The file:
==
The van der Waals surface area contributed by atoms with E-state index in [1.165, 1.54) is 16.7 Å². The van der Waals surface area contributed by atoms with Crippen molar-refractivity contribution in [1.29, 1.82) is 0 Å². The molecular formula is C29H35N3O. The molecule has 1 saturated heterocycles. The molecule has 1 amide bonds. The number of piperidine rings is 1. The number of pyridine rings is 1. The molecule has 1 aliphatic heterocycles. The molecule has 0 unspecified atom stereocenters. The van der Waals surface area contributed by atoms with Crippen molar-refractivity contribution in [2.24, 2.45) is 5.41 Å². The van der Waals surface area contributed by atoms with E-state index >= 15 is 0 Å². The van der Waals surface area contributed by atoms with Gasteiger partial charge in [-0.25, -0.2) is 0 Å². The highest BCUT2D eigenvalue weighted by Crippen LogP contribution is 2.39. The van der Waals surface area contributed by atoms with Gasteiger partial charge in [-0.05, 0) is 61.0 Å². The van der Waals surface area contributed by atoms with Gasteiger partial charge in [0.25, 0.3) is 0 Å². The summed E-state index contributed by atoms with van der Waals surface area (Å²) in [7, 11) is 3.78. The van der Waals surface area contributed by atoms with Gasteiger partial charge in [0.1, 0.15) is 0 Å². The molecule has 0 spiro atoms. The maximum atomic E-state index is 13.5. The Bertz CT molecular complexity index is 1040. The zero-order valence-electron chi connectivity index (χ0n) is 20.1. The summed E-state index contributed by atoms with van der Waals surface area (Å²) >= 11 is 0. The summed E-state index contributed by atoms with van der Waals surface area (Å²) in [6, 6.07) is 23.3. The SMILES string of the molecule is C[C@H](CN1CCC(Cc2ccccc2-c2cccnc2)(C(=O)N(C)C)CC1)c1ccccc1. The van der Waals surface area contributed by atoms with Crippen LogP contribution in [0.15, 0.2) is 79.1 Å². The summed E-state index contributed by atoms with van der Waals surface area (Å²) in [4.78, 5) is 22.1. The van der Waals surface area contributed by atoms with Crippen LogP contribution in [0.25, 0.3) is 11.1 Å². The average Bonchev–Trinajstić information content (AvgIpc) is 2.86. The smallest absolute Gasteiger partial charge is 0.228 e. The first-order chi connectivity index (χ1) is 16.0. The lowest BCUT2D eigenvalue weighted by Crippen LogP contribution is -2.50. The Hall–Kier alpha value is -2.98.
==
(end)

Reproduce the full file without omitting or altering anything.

The van der Waals surface area contributed by atoms with E-state index in [1.165, 1.54) is 16.7 Å². The van der Waals surface area contributed by atoms with Crippen molar-refractivity contribution in [1.29, 1.82) is 0 Å². The molecular formula is C29H35N3O. The molecule has 1 saturated heterocycles. The molecule has 1 amide bonds. The number of piperidine rings is 1. The number of pyridine rings is 1. The molecule has 1 aliphatic heterocycles. The molecule has 0 unspecified atom stereocenters. The van der Waals surface area contributed by atoms with Crippen molar-refractivity contribution in [2.24, 2.45) is 5.41 Å². The van der Waals surface area contributed by atoms with E-state index >= 15 is 0 Å². The van der Waals surface area contributed by atoms with Gasteiger partial charge in [-0.25, -0.2) is 0 Å². The highest BCUT2D eigenvalue weighted by Crippen LogP contribution is 2.39. The van der Waals surface area contributed by atoms with Gasteiger partial charge in [-0.05, 0) is 61.0 Å². The van der Waals surface area contributed by atoms with Gasteiger partial charge in [0.25, 0.3) is 0 Å². The summed E-state index contributed by atoms with van der Waals surface area (Å²) in [7, 11) is 3.78. The van der Waals surface area contributed by atoms with Gasteiger partial charge in [0.1, 0.15) is 0 Å². The molecule has 0 spiro atoms. The maximum atomic E-state index is 13.5. The Bertz CT molecular complexity index is 1040. The zero-order valence-electron chi connectivity index (χ0n) is 20.1. The summed E-state index contributed by atoms with van der Waals surface area (Å²) >= 11 is 0. The summed E-state index contributed by atoms with van der Waals surface area (Å²) in [6, 6.07) is 23.3. The SMILES string of the molecule is C[C@H](CN1CCC(Cc2ccccc2-c2cccnc2)(C(=O)N(C)C)CC1)c1ccccc1. The van der Waals surface area contributed by atoms with Crippen LogP contribution in [0.15, 0.2) is 79.1 Å². The summed E-state index contributed by atoms with van der Waals surface area (Å²) in [4.78, 5) is 22.1. The van der Waals surface area contributed by atoms with Crippen LogP contribution in [0.25, 0.3) is 11.1 Å². The average Bonchev–Trinajstić information content (AvgIpc) is 2.86. The smallest absolute Gasteiger partial charge is 0.228 e. The first-order chi connectivity index (χ1) is 16.0. The lowest BCUT2D eigenvalue weighted by Crippen LogP contribution is -2.50. The Hall–Kier alpha value is -2.98.